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Regulatory controls are a normal part of business for tobacco companies. The primary legislator in the United States is the Food and Drug Administration (FDA). This protector of consumer rights seeks to shield individuals from the harmful effects of smoking. A looming law aims to include nine graphic advertisements on cigarette packages by the fall of 2012. This law, which was passed in June 2011, is particularly displeasing to tobacco companies because it is the most severe anti-smoking campaign in 25 years. Needless to say, this scenario is not being well received by the tobacco manufacturers or investors seeking to increase their shareholder value in these so called "sin" stocks.

Nine new graphic ads that depict the dangers of smoking were slated to be included on all cigarette packages in the United States by the fall of 2012. The FDA passed the law in 2009, and it signals the first drastic change to tobacco packaging laws in 25 years. The images are disturbing, to say the least. They include a corpse on an autopsy table and cigarette smoke coming out of the tracheotomy hole of a man’s neck. Some of the pictures are scientific in nature, such as one pair of smoker’s lungs alongside a pair of healthy lungs, while others are intended for shock-value purposes. The images will be situated on 50% of the top half of the front and back of a cigarette pack, and a national quit smoking hotline number will be included as well. In addition, the labels are required to be in at least 20% of any ad campaign.

The FDA devised a well-thought-out strategy before imposing the law. In November, it posted 36 images pertaining to the consequences of smoking, and welcomed public comment. They then used the comments and scientific literature to narrow the image set to nine. The intended impact, as cited by FDA Commissioner Margaret A. Hamburg, M.D., is to give smokers the incentive to quit as well as to dissuade first-time, or potential, users from taking up the habit at all.

But the law is an imposition about which the tobacco companies are not enthused. Cigarette manufacturers, such as Altria Group, Inc. (MO) and Lorillard, Inc. (LO) spend significant amounts of money on advertising campaigns each year, in addition to the millions that they pump into their research pipelines. Moreover, the billions that the tobacco industry earns each year are hit with high taxes, too. And the growing sentiment among tobacco companies and advocates for smoking is that the new proposed law infringes on the First Amendment Act that promises ``Freedom of Speech’’ because the tobacco companies feel their own message will end up getting lost due to the prominence of anti-smoking advertising on their products.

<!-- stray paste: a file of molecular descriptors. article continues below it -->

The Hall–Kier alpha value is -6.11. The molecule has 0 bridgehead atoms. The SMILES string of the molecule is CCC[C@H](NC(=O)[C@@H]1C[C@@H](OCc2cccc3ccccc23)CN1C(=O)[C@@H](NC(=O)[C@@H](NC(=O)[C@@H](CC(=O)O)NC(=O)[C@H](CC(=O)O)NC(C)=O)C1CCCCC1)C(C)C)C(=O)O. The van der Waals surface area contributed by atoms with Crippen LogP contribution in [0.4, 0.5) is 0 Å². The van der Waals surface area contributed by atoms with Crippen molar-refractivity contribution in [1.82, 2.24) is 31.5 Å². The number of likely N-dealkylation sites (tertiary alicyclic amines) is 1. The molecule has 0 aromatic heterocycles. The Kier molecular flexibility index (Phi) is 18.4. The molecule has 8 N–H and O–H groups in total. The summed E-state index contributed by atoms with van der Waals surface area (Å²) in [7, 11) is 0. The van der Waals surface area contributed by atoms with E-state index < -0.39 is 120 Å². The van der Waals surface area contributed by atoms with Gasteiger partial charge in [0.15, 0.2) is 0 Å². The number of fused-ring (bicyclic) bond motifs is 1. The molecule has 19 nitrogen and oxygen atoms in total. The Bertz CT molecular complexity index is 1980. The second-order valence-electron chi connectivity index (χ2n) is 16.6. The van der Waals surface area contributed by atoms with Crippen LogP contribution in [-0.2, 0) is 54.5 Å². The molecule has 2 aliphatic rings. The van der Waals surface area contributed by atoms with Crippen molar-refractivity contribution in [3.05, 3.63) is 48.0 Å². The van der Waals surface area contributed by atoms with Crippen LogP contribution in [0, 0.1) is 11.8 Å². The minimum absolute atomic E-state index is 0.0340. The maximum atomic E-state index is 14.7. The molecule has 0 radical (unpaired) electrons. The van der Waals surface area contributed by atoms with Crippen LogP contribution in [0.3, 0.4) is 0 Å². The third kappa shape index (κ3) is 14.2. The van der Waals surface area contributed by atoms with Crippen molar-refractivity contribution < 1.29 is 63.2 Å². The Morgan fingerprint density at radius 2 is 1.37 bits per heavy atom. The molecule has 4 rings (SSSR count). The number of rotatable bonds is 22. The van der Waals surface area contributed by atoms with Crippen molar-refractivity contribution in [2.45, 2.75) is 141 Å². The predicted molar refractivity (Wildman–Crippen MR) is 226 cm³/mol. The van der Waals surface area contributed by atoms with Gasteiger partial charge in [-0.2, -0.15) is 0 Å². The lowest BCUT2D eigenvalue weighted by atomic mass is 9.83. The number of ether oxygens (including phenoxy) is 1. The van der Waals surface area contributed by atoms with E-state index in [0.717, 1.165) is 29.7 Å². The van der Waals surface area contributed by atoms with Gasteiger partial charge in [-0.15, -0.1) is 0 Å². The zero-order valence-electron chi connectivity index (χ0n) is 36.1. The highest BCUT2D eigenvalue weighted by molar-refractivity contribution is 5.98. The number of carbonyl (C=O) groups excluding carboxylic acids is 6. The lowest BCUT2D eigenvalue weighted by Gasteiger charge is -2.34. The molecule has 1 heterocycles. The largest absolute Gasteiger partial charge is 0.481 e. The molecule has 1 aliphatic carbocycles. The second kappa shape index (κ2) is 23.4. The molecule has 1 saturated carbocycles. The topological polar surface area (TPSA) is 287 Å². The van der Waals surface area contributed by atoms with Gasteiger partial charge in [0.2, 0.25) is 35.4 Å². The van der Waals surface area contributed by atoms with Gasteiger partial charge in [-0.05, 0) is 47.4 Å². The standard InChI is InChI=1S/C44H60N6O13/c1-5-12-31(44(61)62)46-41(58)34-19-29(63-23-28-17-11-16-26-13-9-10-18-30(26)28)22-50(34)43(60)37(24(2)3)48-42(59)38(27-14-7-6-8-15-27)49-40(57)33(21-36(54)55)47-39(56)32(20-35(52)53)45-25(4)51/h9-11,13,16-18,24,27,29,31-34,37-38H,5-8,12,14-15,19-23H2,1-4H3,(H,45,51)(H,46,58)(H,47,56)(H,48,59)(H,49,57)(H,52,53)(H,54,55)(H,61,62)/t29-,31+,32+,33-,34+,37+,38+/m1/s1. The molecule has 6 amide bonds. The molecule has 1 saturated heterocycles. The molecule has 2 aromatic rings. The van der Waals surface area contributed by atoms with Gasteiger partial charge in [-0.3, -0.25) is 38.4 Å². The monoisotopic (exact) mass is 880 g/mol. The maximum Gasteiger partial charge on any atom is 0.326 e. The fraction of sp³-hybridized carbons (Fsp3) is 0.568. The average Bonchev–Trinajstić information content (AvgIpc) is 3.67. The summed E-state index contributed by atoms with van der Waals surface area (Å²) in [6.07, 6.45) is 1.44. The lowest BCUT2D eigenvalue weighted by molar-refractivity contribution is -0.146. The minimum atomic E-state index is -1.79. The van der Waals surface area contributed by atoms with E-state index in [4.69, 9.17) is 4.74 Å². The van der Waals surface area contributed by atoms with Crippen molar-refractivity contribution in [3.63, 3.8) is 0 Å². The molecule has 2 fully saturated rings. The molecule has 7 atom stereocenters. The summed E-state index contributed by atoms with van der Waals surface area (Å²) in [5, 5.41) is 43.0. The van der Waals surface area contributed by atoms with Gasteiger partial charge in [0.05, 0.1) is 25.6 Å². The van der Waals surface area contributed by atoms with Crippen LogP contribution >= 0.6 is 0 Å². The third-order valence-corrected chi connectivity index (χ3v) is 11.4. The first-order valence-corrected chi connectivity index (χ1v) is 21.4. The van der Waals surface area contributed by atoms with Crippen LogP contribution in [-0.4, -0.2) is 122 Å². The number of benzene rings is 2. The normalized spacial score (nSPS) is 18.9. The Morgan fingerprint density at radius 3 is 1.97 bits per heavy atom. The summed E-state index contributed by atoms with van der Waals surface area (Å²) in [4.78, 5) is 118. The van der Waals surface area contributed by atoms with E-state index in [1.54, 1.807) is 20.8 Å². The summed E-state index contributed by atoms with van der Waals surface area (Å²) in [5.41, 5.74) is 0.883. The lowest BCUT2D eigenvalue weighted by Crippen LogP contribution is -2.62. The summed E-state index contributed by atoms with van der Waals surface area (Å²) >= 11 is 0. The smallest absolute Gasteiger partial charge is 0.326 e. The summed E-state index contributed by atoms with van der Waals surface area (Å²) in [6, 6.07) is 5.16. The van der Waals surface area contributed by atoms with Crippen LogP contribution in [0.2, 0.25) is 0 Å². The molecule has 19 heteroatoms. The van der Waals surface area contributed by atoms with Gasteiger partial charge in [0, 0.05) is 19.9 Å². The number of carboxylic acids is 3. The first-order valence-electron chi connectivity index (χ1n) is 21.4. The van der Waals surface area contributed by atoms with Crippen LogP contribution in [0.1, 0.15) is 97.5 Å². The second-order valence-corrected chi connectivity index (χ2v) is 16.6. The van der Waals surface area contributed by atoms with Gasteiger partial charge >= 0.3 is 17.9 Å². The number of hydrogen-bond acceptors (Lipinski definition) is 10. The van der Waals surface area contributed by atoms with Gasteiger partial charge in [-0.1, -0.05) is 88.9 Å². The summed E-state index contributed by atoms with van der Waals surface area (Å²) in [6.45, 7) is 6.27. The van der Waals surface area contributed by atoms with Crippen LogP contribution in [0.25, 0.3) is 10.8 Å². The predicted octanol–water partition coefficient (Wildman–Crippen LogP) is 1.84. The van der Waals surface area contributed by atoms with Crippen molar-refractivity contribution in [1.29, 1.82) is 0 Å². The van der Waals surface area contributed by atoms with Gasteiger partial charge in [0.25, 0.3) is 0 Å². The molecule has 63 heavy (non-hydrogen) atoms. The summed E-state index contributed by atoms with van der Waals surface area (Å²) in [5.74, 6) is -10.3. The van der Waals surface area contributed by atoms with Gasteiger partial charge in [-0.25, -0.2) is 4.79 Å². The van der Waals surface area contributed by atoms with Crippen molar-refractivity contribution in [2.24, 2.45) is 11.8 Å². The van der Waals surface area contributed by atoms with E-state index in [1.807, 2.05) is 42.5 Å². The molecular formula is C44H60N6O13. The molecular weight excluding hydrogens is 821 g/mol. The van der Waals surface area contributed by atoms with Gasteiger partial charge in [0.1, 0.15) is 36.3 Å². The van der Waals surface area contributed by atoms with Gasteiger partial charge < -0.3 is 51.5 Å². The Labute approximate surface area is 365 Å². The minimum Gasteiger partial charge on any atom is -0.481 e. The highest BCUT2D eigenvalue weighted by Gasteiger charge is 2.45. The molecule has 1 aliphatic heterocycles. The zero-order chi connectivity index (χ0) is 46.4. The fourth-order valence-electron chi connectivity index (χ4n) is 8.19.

And, to say that tobacco manufacturers were taking the law in stride would be an exaggeration.  A group of five companies, including Lorillard and R.J. Reynolds Tobacco Company, a subsidiary of Reynolds American (RAI), filed a complaint against the FDA in November 2011 in U.S. District Court. The judge presiding over the case has agreed to allow the plaintiffs’ concerns to be vocalized because the magnitude of the ads seemingly does not serve to protect consumer interests, but instead, infringe on the aforementioned Constitutional freedom. At present, the tobacco companies seem to have been successful in at least delaying this law because it will not be able to be enforced until fifteen months after the issue has been resolved, either in or out of court.

Constant regulatory laws such as the aforementioned one could potentially curtail top- and bottom-line growth, a bit, but we are not too worried, at the moment. Indeed, other countries, such as Brazil and the United Kingdom, have had graphic images on their cigarette packages for a number of years. While smoking has declined in these countries, the decrease cannot be solely attributed to these campaigns. Higher prices, health awareness and better support groups that help individuals kick the habit are all more likely candidates for causing the steady decline.

Although litigation risks and the likelihood of stricter regulations are common to the tobacco industry, business prospects remain solid, in our view. Higher pricing, new products, and greater exposure to emerging markets will likely aid to offset restrictive laws. Moreover, although this new law (if passed) may cause some smokers to quit, new marketing strategies implemented by tobacco manufacturers will likely help to mitigate the impact.

At the time of this article’s writing, the author did not have positions in any of the companies mentioned.